A litre of petrol in Kolkata cost Rs 73.23, while diesel cost Rs 67.49 a litre. (File photo)
The prices of petrol and diesel witnessed the fifth straight rise on Monday. In national capital Delhi, the price of petrol increased by Rs 0.19 at Rs 71.14 a litre. Diesel was being sold at Rs 65.71 a litre (increased by Rs 0.26). In financial capital Mumbai, petrol and diesel prices were at Rs 76.77 a litre (increase by Rs 0.19) and Rs 68.81 per litre (increase by Rs 0.28), respectively. A litre of petrol in Kolkata cost Rs 73.23, while diesel cost Rs 67.49 a litre. In Chennai, prices of petrol and diesel were Rs 73.85 and Rs 69.41 a litre, respectively.
In Noida, prices of petrol and diesel were Rs 70.86 and Rs 64.90 a litre, respectively. A litre of petrol in Gurugram cost Rs 71.89, while diesel cost Rs 65.51 a litre. In Faridabad, prices of petrol and diesel were Rs 72.11 and Rs 65.72 a litre, respectively.
Oil prices dipped on Thursday as US crude production quickly approached an unprecedented 12 million barrels per day (bpd) just as worries about weakening demand emerge. US West Texas Intermediate (WTI) crude futures were at $52 per barrel in morning trade in Asia while international Brent crude oil futures were down 34 cents, or 0.6 per cent, at $60.98 per barrel.
Ever Saudi Arabia has decided to cut down on oil production, global crude oil has been gaining momentum. It may be noted that major major OPEC and non-OPEC oil-producing countries collectively decided to cut down oil production after its value fell almost 30 per cent due to overproduction.
Prior to an increase in prices on January 7, rates had cooled to a year’s low of Rs 68.29 for petrol and Rs 62.16 in case of diesel. This followed a decline in rates on almost all days since October 18, 2018. In all, the petrol price has fallen by Rs 14.54 per litre since October 18, 2018, while diesel price declined by Rs 13.53 per litre in two-and-a-half months.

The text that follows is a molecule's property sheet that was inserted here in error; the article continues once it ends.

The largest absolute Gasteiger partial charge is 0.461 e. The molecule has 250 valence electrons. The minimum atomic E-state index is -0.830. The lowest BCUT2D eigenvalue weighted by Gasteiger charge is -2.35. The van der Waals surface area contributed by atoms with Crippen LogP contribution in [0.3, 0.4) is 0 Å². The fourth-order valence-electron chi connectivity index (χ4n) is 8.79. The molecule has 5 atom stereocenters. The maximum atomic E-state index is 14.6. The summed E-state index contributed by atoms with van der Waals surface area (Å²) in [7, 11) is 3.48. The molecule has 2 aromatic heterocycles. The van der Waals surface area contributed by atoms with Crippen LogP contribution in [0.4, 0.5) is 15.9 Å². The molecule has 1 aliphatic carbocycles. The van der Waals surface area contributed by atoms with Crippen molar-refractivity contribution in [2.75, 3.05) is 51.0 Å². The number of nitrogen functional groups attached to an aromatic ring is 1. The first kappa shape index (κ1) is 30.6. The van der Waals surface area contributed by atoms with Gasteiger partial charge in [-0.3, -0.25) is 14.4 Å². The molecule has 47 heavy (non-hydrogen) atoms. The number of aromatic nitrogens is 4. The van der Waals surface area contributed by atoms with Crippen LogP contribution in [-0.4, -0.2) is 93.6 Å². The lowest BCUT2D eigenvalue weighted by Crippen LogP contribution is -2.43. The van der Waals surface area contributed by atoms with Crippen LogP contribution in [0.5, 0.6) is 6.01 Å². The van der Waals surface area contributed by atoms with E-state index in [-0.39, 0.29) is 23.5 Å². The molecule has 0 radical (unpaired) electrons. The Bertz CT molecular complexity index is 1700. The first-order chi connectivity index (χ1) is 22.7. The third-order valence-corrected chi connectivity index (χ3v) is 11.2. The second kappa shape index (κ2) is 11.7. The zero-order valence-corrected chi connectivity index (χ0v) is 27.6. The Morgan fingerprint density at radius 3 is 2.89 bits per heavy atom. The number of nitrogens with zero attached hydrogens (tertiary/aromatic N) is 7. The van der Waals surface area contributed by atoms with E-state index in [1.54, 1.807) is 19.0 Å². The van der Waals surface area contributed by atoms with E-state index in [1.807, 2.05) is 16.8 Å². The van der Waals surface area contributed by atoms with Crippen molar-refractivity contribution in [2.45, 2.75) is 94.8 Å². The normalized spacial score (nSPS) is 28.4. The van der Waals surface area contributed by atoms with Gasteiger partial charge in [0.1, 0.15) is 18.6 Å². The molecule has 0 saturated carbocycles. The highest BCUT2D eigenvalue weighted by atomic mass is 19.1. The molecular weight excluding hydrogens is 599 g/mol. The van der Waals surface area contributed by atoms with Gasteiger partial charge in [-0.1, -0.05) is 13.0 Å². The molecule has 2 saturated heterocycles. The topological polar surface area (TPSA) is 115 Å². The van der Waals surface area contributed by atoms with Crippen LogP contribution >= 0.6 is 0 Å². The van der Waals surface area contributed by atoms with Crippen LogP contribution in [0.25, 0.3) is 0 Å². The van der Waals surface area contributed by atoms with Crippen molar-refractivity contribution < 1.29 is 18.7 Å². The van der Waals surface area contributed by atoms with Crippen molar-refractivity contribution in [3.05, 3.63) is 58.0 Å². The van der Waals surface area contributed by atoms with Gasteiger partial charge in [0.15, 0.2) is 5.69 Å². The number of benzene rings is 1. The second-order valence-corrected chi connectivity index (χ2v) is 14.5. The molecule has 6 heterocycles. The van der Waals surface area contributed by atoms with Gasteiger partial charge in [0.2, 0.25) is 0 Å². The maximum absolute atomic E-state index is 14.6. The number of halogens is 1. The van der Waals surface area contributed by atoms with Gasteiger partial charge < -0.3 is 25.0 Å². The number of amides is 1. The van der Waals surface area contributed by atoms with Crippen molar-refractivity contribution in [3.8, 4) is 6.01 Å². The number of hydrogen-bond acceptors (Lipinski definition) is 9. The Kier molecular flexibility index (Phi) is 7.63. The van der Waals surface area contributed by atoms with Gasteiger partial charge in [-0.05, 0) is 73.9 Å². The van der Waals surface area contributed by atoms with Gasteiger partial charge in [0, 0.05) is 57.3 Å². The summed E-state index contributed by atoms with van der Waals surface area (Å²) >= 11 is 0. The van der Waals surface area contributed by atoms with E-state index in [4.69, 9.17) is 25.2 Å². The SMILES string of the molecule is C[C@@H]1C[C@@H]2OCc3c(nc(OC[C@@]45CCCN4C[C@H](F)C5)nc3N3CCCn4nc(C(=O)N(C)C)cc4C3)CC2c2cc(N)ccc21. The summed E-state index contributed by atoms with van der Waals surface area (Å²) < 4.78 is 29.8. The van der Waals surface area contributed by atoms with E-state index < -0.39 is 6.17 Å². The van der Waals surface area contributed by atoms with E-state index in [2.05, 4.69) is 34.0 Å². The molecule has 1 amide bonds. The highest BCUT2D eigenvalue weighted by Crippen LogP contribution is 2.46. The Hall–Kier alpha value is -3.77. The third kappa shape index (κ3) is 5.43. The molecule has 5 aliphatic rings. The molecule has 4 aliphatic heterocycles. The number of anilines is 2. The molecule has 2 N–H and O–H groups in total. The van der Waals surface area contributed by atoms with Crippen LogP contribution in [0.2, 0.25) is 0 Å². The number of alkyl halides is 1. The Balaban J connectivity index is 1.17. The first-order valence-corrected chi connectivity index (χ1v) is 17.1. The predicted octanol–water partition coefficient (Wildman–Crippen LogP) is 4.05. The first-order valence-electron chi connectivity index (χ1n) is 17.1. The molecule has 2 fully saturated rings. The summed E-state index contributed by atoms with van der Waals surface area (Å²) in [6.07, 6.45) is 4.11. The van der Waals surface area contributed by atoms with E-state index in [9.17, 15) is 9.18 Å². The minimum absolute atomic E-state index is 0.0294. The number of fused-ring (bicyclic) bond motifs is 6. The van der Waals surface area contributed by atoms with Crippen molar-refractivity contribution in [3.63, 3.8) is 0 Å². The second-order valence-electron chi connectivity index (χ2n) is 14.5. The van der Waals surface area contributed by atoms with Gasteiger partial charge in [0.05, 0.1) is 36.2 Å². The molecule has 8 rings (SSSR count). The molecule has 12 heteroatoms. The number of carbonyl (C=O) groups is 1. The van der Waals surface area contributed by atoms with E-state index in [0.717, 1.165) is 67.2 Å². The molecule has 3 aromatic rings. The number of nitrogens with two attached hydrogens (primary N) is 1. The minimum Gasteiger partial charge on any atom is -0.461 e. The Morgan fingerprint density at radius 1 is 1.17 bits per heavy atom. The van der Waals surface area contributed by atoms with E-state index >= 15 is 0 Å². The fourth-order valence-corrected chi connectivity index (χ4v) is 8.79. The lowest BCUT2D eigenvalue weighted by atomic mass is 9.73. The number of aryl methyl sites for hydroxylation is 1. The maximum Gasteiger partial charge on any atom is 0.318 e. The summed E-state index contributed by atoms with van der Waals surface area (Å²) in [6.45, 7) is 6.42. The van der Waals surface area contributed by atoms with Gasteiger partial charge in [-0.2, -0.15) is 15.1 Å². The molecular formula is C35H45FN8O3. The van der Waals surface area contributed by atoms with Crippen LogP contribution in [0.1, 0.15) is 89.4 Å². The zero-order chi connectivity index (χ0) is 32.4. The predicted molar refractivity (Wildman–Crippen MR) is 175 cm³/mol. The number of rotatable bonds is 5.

If the last three months are considered, then the price of petrol has fallen by about Rs 12 or about 15%. International benchmark Brent crude oil, which is now trading close to the $60 per barrel mark, has lost about 25% of its value during the corresponding period.
The recent fall in the value of rupee against the US dollar has offset gains from the falling crude oil prices. The rupee has fallen over 3 per cent in the last few days. The crude prices have fallen by over 30 per cent since early October last year when it was at $86 per barrel, making a forecast of $100 crude by January look true.
The twin factors, therefore, have brought down retail fuel rates to two-month low. Retail fuel prices in India depend on both international oil price and the rupee-dollar exchange rate. Also, the pump price of petrol and diesel is dependent on the global rates of benchmark fuel and the rupee-US dollar exchange rate.